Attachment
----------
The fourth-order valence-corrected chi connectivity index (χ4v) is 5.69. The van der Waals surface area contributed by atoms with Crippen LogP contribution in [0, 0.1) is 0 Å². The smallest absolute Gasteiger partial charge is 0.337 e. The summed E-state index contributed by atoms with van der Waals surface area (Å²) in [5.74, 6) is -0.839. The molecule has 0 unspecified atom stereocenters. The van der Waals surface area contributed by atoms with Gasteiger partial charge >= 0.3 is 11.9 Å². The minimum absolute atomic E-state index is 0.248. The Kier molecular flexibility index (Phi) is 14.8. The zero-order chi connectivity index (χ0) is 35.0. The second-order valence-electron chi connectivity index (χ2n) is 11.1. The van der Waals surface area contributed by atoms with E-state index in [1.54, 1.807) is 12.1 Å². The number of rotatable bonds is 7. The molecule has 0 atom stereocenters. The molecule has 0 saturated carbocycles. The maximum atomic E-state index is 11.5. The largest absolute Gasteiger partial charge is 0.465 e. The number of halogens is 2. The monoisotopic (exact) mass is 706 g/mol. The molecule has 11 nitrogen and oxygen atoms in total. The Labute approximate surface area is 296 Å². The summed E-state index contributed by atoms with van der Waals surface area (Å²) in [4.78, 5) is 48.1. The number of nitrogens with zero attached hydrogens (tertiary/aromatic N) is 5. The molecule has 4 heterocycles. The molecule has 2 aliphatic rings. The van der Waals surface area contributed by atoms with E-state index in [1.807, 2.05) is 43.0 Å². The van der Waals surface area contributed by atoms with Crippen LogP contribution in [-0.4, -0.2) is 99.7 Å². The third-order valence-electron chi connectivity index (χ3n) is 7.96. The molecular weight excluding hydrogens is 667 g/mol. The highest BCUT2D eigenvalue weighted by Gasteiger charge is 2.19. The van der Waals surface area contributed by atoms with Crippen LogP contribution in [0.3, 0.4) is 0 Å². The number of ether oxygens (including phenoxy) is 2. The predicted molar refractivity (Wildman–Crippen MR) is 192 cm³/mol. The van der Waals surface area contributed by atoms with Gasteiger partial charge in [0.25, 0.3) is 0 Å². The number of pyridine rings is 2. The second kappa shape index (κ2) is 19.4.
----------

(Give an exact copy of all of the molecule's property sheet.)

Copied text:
The fourth-order valence-corrected chi connectivity index (χ4v) is 5.69. The van der Waals surface area contributed by atoms with Crippen LogP contribution in [0, 0.1) is 0 Å². The smallest absolute Gasteiger partial charge is 0.337 e. The summed E-state index contributed by atoms with van der Waals surface area (Å²) in [5.74, 6) is -0.839. The molecule has 0 unspecified atom stereocenters. The van der Waals surface area contributed by atoms with Gasteiger partial charge >= 0.3 is 11.9 Å². The minimum absolute atomic E-state index is 0.248. The Kier molecular flexibility index (Phi) is 14.8. The zero-order chi connectivity index (χ0) is 35.0. The second-order valence-electron chi connectivity index (χ2n) is 11.1. The van der Waals surface area contributed by atoms with E-state index in [1.54, 1.807) is 12.1 Å². The number of rotatable bonds is 7. The molecule has 0 atom stereocenters. The molecule has 0 saturated carbocycles. The maximum atomic E-state index is 11.5. The largest absolute Gasteiger partial charge is 0.465 e. The number of halogens is 2. The monoisotopic (exact) mass is 706 g/mol. The molecule has 11 nitrogen and oxygen atoms in total. The Labute approximate surface area is 296 Å². The summed E-state index contributed by atoms with van der Waals surface area (Å²) in [4.78, 5) is 48.1. The number of nitrogens with zero attached hydrogens (tertiary/aromatic N) is 5. The molecule has 4 heterocycles. The molecule has 2 aliphatic rings. The van der Waals surface area contributed by atoms with E-state index in [1.807, 2.05) is 43.0 Å². The van der Waals surface area contributed by atoms with Crippen LogP contribution in [-0.4, -0.2) is 99.7 Å². The third-order valence-electron chi connectivity index (χ3n) is 7.96. The molecular weight excluding hydrogens is 667 g/mol. The highest BCUT2D eigenvalue weighted by Gasteiger charge is 2.19. The van der Waals surface area contributed by atoms with Crippen LogP contribution in [0.3, 0.4) is 0 Å². The number of ether oxygens (including phenoxy) is 2. The predicted molar refractivity (Wildman–Crippen MR) is 192 cm³/mol. The van der Waals surface area contributed by atoms with Gasteiger partial charge in [0.25, 0.3) is 0 Å². The number of pyridine rings is 2. The second kappa shape index (κ2) is 19.4.